One of the mysteries of the English language finally explained.
mass noun The inherent nature or essence of someone or something.
quintessence, soul, spirit, ethos, nature, life, lifeblood, core, heart, centre, crux, nub, nucleus, kernel, marrow, meat, pith, gist, substance, principle, central part, fundamental quality, basic quality, essential part, intrinsic nature, sum and substance, reality, actualityView synonyms
- ‘He transcends the autobiographic into something quintessential, something close to the quiddity of experience.’
- ‘And so we need only consider these two works in order to discover his particular view of being, essence and quiddity that specifies his philosophical thinking.’
- ‘For there is no knowledge of things insofar as they are external in effect, but insofar as their nature and quiddity is grasped by the mind.’
- ‘This sort of Kantian ‘anthropology of right’ reflects a vision of the unspeakable quiddity of the individual, where we are forever unknown to ourselves and live on the surface of our being.’
- ‘Immanence should not be equated with essence, if by essence we mean a substratum of materiality inherent in things; a quality or quiddity to which all things can be reduced.’
2A distinctive feature; a peculiarity.‘his quirks and quiddities’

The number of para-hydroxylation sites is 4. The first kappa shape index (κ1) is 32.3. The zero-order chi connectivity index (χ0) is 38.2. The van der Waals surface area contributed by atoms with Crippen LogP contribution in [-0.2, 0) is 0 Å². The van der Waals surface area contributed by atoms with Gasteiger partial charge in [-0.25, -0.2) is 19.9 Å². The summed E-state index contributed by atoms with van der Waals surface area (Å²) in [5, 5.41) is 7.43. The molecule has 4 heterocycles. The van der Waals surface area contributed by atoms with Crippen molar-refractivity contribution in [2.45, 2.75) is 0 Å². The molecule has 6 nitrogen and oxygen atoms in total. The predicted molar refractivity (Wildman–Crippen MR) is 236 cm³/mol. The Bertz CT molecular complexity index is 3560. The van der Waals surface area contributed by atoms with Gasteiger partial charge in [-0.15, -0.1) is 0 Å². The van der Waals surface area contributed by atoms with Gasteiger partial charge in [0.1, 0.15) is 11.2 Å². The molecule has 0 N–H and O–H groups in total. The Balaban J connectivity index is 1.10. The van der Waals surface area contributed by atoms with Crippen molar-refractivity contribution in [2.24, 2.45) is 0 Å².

- ‘He occasionally quarrelled with his fellow justices over what he described as the ‘quirks and quiddities’ of the law.’
- ‘Particularity, idiosyncrasy, the quiddity of perceptual experience - these are the best things that abstract art can offer, in public as anywhere else.’
- ‘Imitating the great singers with full respect to their quiddities and idiosyncrasies isn't easy.’
- ‘In other words, the vocabulary of the philosophers obscures, willy-nilly, the intention of the Bible, which defines human beings not by their quiddities and qualities, but by their faith and hope.’
- ‘That is, we might just slot the language into our existing mental frameworks with respect to language and thereby lose some of the quiddity of the language and the concepts it brings with it.’
- ‘She has her eye on a like void when she describes Shakespeare's fascination with ‘human variability,’ how he could ‘create all kinds of human grotesques out of quiddities of speech and mannerism.’’
Late Middle English: from medieval Latin quidditas, from Latin quid ‘what’.
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